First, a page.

We need to talk about the 'D' word...
Yup. The ‘D’ word. The one word that as a nation we are not good at discussing.
‘There are only two certainties in life: death, and taxes’ spaketh Benjamin Franklin.
And whilst everyone will talk forever about taxes, money and a multitude of other topics, death remains, for many, a taboo subject.
I remember during my training that no-one wanted to broach the death section on the admission forms with patients. It was seen as morbid - bringing a negative connotation to the patient’s admission to hospital and we did not want to upset the patient. However, it is often the health professional that feels uncomfortable broaching the subject, projecting their own discomfort with the conversation onto the patient.
In my first job I witnessed a doctor who just could not bring himself to tell a patient’s relatives that he was in the final stages of life. He could not say the word ‘dying’. It was stunning to watch. The patient was in end-stage cancer. He had developed a secondary infection. He was dying. And he did, two days later. But the doctor could not bring himself to say it.
So why? What is the problem? Why are we reluctant to talk about a part of life which is both inevitable and universal?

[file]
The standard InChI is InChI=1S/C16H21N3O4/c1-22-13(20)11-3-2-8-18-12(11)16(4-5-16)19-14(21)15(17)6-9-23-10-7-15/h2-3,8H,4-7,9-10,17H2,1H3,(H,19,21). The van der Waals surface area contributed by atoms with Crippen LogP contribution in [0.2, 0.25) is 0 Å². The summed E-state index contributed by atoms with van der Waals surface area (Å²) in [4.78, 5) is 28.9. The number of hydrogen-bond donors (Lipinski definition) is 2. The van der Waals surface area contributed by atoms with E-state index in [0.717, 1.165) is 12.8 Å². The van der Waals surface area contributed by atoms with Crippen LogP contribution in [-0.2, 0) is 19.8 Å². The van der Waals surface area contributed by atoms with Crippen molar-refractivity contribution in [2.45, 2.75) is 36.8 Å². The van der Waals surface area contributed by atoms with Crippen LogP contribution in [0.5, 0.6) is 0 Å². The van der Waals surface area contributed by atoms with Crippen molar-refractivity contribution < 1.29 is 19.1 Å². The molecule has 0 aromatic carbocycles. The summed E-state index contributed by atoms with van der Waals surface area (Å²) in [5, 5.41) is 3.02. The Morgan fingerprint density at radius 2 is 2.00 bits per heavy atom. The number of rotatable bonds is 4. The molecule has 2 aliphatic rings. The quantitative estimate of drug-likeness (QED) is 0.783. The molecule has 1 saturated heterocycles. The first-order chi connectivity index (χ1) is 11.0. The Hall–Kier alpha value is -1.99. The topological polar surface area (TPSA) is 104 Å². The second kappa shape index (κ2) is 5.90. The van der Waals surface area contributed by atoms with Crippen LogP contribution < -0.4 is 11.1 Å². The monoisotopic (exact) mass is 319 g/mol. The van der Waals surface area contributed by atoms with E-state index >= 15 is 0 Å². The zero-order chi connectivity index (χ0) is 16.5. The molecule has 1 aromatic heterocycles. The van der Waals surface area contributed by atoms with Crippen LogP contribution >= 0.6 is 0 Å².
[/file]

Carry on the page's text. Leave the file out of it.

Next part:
Patients may need someone else to bring up the subject due to their own worries or because they themselves are struggling with the concept of their own mortality.
I would hold that it is important to ascertain a patient’s thoughts and wishes re. death and dying so that if - perhaps unexpectedly - the worst happens, then their wishes would be known. This has become even more pertinent - most recently with regard to organ donation. It has been highlighted that, as a country, we have some of the worst statistics for organ donation. Relatives often decline - despite the wishes of patients. Potential donors are not being ‘spotted’ in areas other than ITU as it simply isn’t discussed.
Perhaps, for all - the living, the dying and the patients living with organ failure - we as a nation need to face our collective fears and reservations about talking about death and dying.
And just maybe, along with final wishes being met and a better understanding within families achieved, we may save a few more lives.
Vera Tunstall is a community nurse.
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